SPQR: A History of Ancient Rome by Mary Beard
My rating: 2 of 5 stars
Flying in the face of other reviews for this book, I can honestly say I lost precious hours reading this book that I will never get back. Possibly the worst book I’ve read on Roman history; certainly the most boring.
I know, I know, Mary Beard is hailed as the best, most exciting and most praised Roman historian in living history. ‘SPQR’ was an instant bestseller. The book is reasonably(ish) easy to read which makes it welcoming to the newcomer to the Greco-Roman world. I shouldn’t be giving less than 4/5 stars at the very least, surely?
Sorry, but for me the book missed the spot. I love this period of history and I’ve taught it to pre-GCSE students many times. That doesn’t make me any kind of expert, of course, but I am, at least, reasonably informed. There was nothing new in this huge volume. No new information, no revelations, no new interpretation of old data, no new way to think of how Romans lived and worked. I’m sure there were tweaks here and there from Beard but there wasn’t a single page where I found myself thinking ‘Oh! I didn’t know that before’. Contrast with Peter Frankopan’s superb ‘Silk Roads’ history book – so many pages have turned down edges so I can come back to fascinating insights that hardly any were left undamaged! A history book should grab you and say something fresh – otherwise there’s no point writing one when the market is already saturated with the topic.
Beard doesn’t even give us a chronological version of events, despite purporting to do so. It’s all over the place! I couldn’t keep track of what time frame we were in nor who was leading Rome at the time from one section to another. The author takes a kind of ‘country lane stroll’ through Roman history; loosely making progress but regularly looking backwards and glancing further ahead so that you’re not entirely sure where on the path you’ve reached any longer. She doesn’t even kick off the book at the beginning – fairly obviously with the myths of Romulus and Remus. No, she sets off randomly (she tries to justify it but, honestly, it’s just random) in 63BCE and we have to wait more than 50 pages to get to chapter two and actually start with the founding of Rome. To say this was dissatisfying is an understatement.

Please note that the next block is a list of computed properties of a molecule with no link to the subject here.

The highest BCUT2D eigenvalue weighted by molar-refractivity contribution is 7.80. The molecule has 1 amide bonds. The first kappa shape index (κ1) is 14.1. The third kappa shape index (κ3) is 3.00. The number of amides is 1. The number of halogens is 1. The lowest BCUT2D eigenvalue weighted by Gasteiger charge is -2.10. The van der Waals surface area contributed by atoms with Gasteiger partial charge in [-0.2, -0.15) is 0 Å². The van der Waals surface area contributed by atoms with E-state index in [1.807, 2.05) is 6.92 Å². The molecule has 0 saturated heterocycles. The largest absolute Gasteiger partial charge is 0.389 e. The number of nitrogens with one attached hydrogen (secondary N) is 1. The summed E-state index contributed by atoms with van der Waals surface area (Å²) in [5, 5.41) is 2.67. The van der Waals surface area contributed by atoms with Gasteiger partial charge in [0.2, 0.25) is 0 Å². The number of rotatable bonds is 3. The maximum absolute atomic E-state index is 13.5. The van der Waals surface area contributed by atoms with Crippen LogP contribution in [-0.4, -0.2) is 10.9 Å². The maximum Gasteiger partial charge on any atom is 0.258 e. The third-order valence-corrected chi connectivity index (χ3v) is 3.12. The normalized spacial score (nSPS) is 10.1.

While it is clear that Beard is very learned and her writing style is clear enough and not unpleasant, there just didn’t seem to be any real purpose to the book. It’s not even a complete history, ending (again, fairly arbitrarily) before we get anywhere near the Christian era. She rushes through this part in her end words instead. I really wanted to know what she thought about the death of Rome and how she interpreted that; what the battles and skirmishes which ultimately brought the Romans back out of Britain really meant to the politics and culture of the time and what was the effect on the British. There was so much I would have loved to learn here. Instead, I got an insipid regurgitation of the story ‘as known’.
In short, buy almost any other book on Roman history you like rather than this one – even the Horrible Histories ones for children! In the main because any other book is bound to be shorter and more interesting than Beard’s contribution; but also in part because you’re unlikely to find anything in her book which isn’t available elsewhere. Save yourself time and money, walk away from this one.
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Social Entrepreneur, educationalist, bestselling author and journalist, D K Powell is the author of the bestselling collection of literary short stories “The Old Man on the Beach“. His first book, ‘Sonali’ is a photo-memoir journal of life in Bangladesh and has been highly praised by the Bangladeshi diaspora worldwide. Students learning the Bengali language have also valued the English/Bengali translations on every page. Ken has two new books coming out soon – don’t miss them!
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Ken writes for a number of publications around the world. Past reviewer for Paste magazine, The Doughnut, E2D and United Airways, and currently reviews for Lancashire Life magazine.